Qiagen plans to release its first next-generation sequencing products next year as part of its initiative to "expand the use of NGS into clinical research and molecular diagnostics," according to a company executive.
In June, the company revealed an ongoing initiative to build a clinically focused next-gen sequencing workflow. As part of that, Qiagen acquired Intelligent Bio-Systems, which had been developing next-gen sequencing platforms based on sequencing-by-synthesis chemistry licensed from Columbia University, and partnered with business software firm SAP on data processing and bioinformatics (CSN 6/27/2012).
In a conference call to discuss Qiagen's second-quarter earnings last week, CEO Peer Schatz explained that the company's next-gen sequencing products will not address the target discovery market, which he said is "by far" the largest market for NGS today. "Instead, we want to capture rapidly emerging opportunities in select areas, particularly by bringing this technology into clinical research and molecular diagnostics."
He said that customers have been telling Qiagen that the currently available NGS platforms do not meet their needs. In particular, those customers are looking for less expensive, more efficient, and routine workflows that are "based on proven standards," he said. They also want to be able to process multiple samples and load them continuously, and to analyze individual samples for specific targets, "which means random access." In addition, customers are interested in a full workflow, from sample prep to data interpretation, as well as a broad portfolio of assays.
"Our aim is to address all of these needs by offering complete workflow solutions based on proven Qiagen technologies, in combination with contributions from a range of partners," including SAP and newly acquired IBS, Schatz said.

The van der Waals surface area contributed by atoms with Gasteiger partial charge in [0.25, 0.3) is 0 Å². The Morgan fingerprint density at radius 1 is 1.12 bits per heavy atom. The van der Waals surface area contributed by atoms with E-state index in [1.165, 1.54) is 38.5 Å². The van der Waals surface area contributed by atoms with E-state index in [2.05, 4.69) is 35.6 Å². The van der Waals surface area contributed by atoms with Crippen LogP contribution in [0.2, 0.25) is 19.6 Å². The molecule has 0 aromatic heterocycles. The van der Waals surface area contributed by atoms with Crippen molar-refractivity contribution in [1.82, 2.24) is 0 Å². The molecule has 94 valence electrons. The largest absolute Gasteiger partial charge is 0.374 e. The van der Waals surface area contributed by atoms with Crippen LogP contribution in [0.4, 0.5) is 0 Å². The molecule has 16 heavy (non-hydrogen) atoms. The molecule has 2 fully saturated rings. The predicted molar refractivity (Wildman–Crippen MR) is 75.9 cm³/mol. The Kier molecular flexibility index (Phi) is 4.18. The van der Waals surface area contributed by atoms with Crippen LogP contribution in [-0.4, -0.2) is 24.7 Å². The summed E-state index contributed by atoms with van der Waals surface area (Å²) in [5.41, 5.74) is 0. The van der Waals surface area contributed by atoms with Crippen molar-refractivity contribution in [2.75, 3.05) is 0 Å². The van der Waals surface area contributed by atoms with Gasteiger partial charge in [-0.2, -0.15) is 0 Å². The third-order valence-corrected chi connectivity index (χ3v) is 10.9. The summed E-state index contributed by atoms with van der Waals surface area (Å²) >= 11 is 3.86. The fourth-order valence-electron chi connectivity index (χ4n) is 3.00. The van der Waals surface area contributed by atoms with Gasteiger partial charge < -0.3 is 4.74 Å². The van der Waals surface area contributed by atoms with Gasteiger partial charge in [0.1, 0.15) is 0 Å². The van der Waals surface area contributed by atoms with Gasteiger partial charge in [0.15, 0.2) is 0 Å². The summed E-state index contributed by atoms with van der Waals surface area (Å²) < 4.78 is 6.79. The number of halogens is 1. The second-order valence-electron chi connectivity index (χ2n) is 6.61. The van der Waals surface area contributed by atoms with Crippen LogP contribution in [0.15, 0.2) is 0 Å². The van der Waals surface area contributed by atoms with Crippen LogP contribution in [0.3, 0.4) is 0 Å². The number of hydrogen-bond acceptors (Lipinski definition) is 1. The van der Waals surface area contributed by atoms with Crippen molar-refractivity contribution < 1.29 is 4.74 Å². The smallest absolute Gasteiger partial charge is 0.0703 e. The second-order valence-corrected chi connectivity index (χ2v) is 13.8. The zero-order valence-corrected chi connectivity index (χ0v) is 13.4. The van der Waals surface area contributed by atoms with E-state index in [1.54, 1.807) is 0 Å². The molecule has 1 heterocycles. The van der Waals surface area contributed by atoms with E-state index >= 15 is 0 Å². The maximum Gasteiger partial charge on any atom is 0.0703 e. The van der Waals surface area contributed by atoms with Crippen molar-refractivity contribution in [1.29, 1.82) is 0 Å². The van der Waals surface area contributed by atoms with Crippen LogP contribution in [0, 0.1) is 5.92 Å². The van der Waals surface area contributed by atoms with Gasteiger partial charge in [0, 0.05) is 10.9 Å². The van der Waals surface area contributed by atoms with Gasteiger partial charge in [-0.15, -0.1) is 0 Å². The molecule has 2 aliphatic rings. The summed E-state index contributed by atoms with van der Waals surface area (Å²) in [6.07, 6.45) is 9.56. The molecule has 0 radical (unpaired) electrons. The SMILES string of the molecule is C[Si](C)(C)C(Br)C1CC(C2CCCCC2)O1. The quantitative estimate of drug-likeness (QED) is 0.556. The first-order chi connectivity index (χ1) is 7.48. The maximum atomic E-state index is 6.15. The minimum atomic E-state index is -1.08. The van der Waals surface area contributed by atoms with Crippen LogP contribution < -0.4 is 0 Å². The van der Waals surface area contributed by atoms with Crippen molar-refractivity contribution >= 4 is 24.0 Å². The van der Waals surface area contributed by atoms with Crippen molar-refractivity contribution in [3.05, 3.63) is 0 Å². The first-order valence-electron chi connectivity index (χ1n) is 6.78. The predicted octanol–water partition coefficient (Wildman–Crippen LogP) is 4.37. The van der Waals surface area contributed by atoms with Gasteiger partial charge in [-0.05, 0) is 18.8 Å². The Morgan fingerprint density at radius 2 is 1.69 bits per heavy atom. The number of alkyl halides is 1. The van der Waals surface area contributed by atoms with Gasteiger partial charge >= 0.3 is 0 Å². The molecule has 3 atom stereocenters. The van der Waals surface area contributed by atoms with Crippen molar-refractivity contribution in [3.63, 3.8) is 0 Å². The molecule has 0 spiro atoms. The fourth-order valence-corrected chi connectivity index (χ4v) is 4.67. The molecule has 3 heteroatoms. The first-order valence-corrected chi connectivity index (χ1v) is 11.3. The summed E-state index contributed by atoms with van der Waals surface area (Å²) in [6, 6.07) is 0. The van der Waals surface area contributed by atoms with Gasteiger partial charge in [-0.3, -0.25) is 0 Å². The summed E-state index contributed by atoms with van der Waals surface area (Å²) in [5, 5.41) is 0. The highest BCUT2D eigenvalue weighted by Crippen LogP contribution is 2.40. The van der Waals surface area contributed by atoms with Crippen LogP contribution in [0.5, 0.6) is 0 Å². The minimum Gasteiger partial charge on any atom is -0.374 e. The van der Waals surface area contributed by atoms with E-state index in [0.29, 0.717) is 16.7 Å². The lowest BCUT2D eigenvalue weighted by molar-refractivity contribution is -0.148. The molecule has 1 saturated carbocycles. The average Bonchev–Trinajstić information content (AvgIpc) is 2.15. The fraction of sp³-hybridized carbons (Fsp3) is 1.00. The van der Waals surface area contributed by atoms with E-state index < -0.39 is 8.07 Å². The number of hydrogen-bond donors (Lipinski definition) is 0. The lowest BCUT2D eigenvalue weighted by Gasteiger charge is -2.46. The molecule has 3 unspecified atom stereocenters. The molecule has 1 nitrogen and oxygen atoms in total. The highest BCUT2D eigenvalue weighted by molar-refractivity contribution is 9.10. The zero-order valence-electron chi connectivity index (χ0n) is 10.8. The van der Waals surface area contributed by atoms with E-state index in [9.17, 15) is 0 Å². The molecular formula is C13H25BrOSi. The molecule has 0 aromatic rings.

"We are also open to working with other players to leverage our content strength as well," he noted. The company's GeneGlobe web portal already offers a portfolio of more than 60,000 well-defined molecular assays, which Qiagen now plans to use also for NGS applications.
Qiagen's own NGS system, more detailed specifications of which the company plans to reveal early next year, "will aggregate components, chemistries, and other elements from several sources and, therefore, will boast specifications beyond what has been previously disclosed from any contributed element," Schatz said.
He said that next-gen sequencing will not replace the company's real-time PCR or pyrosequencing technologies but will be complementary to those. "We see NGS being adopted in areas such as exploratory diagnostics, the diagnosis of complex diseases, and treatment of cancer patients."
More specifically, Qiagen's NGS workflow will include the company's existing sample prep technologies, such as nucleic acid extraction, nucleic acid preprocessing, and target enrichment products. It will also make use of Qiagen's QIAsymphony and QIAcube automation platforms.
The new sequencer module will build on IBS' sequencing-by-synthesis technology "and the benefits of Qiagen's chemistry," as well as "unique instrument concepts" from IBS, such as the ability to process up to 20 individual samples in parallel and to load flow cells continuously while the instrument is operating.
New software developed with SAP, using that firm's Hana technology, will significantly reduce data processing time and "better handle the processing of large amounts of data," he said.
Schatz reiterated that the firm will start with eight preconfigured gene panels for cancer, as well as customized panels.
Qiagen will face formidable competition in its effort to introduce next-gen sequencing in the clinical market, mostly from Illumina and Life Technologies, which are pushing their MiSeq and Ion Torrent PGM platforms into clinical applications and are planning to submit these instruments for 510(k) clearance by the FDA before the end of this year.
The company is also in litigation with Illumina over patents relating to the sequencing technology it acquired from IBS (CSN 7/23/2012).